|Archaeological museum ( Piombino ). Amphore of Baratti ( 4th C AD ).|
REPOUSSE: Repousse is a method of raising a design in relief from the reverse side. The design is first drawn on the surface of the metal and the motifs outlined with a tracer, which transfers the essential parts of the drawing to the back of the plate. The plate is then embedded face down in an asphalt block and the portions to be raised are hammered down into the soft asphalt. Next the plate is removed and re embedded with the face uppermost. The hammering is continued, this time forcing the background of the design into the asphalt. By a series of hammering and re-embedding, followed finally by chasing, the metal sheet attains the finished appearance. There are three essential types of tools used: -for tracing, -for bossing, -for chasing. Ornaments in relief are also produced by mechanical means. A thin, pliable sheet of metal is pressed into moulds, between set of dies, or over the stamps. Embossed utensils of copper and brass, statuettes of gods formed of thin silver and gold plates are very much part of every Indian house. Today Aluminium craft pieces are similarly embossed and black anodized.
Traditional Indian Brass and copper utensils have hammered finish on the outside. The same is often copied on aluminium utensils but reducing the strength due to ‘cold working’ of the metal. Leather and paper surfaces are rolled embossed to create textured patterns. Timber veneered surfaces are pressed for texture creation. Rendering of a wet plaster face by variety of pressing and chasing tools is very common. Chasing is very common with copper and brass pots.
MATTING AND ETCHING: These are mainly used for creating textured surfaces. Matting is generally a mechanical technique compared to etching where a chemically active substance is used. Mating and etching, are also achieved by metal removal processes (reversing the metal deposition by changing the cathode charge) in the final stage of plating. Parallel, crossed, irregular, concentric, circular and other geometric configurations are carved or embossed on the surface. Line and spacing between them are often less than 1/100 part of a millimetre, depending on the compactness of the material mass. Another method of surface decoration is to impress it with repeating patterns of hatched lines (used on precious metals), thus matting or breaking up areas to contrast with other areas left polished and reflective.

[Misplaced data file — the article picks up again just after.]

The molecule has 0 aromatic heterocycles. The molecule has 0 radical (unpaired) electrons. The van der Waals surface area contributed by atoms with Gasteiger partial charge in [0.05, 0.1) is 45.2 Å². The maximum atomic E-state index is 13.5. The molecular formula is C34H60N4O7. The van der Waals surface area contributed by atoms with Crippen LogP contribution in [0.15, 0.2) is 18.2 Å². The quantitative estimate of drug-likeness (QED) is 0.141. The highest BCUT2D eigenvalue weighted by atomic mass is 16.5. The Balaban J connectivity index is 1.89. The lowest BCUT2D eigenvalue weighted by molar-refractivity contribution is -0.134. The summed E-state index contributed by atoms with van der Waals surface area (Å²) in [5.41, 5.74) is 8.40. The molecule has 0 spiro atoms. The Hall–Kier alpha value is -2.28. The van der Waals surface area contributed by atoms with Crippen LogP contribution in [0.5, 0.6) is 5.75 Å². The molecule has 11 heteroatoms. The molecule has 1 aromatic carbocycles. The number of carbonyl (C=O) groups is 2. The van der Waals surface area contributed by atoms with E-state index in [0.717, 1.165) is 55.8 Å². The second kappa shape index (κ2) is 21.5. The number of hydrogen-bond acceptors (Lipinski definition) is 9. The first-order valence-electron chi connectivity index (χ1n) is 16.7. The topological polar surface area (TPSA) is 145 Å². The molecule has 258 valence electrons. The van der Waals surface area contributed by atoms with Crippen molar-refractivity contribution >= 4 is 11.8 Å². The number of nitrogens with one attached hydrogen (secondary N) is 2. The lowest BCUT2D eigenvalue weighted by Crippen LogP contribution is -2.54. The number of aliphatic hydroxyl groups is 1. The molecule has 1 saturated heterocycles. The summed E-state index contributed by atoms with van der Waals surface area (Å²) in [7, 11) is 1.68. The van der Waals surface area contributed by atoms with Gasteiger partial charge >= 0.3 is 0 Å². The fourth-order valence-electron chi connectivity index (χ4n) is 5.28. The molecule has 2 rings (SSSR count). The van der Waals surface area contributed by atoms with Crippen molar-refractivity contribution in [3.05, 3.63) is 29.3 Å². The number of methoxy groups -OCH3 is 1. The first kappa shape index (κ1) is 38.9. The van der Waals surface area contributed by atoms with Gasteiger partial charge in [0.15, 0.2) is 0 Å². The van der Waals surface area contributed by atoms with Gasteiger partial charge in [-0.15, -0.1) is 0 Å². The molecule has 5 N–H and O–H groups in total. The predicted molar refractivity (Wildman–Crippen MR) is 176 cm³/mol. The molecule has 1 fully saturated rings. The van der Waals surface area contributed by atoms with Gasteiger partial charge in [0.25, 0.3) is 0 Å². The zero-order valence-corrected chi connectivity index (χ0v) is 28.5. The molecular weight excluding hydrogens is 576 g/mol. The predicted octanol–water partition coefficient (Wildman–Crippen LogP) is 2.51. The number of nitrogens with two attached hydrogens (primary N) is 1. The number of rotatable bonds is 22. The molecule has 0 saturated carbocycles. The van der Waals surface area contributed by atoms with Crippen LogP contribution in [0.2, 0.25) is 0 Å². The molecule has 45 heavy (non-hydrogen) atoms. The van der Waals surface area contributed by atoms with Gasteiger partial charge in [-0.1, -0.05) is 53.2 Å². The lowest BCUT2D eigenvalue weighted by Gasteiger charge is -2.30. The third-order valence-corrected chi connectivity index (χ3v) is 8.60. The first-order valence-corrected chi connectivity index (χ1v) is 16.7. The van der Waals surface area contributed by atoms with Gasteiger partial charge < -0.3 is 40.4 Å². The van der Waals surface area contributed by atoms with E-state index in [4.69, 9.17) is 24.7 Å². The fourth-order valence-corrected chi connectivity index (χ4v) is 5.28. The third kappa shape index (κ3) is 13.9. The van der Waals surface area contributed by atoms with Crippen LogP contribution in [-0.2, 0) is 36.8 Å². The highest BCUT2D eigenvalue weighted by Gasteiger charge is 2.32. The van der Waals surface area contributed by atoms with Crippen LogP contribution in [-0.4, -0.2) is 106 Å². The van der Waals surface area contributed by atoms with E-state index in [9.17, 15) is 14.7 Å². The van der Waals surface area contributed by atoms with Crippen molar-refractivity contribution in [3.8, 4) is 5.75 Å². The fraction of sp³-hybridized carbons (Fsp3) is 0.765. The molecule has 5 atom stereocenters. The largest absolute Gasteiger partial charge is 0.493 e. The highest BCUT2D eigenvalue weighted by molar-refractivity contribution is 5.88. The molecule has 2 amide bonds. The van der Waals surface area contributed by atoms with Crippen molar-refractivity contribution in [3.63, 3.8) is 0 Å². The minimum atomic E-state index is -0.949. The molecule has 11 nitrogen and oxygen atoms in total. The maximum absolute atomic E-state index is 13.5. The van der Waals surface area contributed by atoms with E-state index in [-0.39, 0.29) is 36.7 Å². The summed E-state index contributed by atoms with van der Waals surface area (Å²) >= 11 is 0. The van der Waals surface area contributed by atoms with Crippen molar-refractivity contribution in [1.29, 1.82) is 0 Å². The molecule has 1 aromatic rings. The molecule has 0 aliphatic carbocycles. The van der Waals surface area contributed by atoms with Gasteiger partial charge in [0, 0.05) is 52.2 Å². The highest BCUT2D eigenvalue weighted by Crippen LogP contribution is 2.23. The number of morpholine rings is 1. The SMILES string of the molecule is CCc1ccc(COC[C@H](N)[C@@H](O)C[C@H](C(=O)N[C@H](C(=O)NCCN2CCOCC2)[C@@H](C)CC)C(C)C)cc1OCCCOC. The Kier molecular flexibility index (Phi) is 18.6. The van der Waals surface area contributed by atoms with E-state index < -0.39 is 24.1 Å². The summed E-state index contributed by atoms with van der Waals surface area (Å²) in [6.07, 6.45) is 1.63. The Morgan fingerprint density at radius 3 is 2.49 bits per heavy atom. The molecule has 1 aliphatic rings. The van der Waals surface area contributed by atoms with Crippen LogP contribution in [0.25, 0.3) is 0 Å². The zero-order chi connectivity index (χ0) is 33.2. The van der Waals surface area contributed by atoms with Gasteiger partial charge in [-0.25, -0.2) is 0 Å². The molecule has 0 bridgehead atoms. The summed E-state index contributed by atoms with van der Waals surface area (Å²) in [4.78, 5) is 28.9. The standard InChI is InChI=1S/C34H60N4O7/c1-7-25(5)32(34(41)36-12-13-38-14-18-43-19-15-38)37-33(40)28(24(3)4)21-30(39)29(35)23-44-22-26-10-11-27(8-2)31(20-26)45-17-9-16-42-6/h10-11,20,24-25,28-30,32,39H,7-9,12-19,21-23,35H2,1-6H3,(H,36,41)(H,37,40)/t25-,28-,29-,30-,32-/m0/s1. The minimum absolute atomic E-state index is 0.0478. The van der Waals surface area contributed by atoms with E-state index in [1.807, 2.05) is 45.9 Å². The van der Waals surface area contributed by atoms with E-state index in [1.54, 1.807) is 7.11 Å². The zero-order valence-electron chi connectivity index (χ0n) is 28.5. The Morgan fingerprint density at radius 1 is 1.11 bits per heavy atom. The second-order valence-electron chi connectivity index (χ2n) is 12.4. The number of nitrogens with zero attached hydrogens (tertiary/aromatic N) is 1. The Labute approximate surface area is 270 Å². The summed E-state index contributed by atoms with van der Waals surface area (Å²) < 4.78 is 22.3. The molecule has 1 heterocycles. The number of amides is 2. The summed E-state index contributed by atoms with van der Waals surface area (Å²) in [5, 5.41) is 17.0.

ETCHING: Etching is usually done by an active substance that will either eat away part of the surface or change its colour quality. Acid and alkali treatments also provide etched surfaces. Etching is also an artwork technique. Glass surfaces are etched with Hydrofluoric acid.
SURFACE LEVELLING: Surface levelling is a major field of surface finishing. Surfaces are levelled by chipping away very thin sections off the surface. The material must have layered formation (e.g. layered stones, wood, bamboo, cane) or fracturable or brittle constitution (e.g. stones). Surfaces are ground and polished for a levelling.
GRINDING: Grinding removes material from the surface to roughen a normally glossy surface like glass, or polishes a rough surface like stone. Grinding requires material of higher hardness than the surface material, and is done by rubbing down with a graded series of coarse to fine abrasives, such as Carborundum, sandstone, emery, pumice, sand, glass and diamond powders. Where a material constitution permits, very fine grinding may polish the surface. Grinding is a cutting operation in which each grit that comes in contact with the material cuts out a minute chip, or swarf. Grinding wheels usually consist of particles of a synthetic abrasive, such as silicon carbide or aluminium oxide, mixed with a vitrified or resinoid bonding material. Grinding can be coarse or fine, depending on the size of the grit used in the grinding wheel. Metal and glass can be ground to a mirror finish and an accuracy of 0.0000025 cm.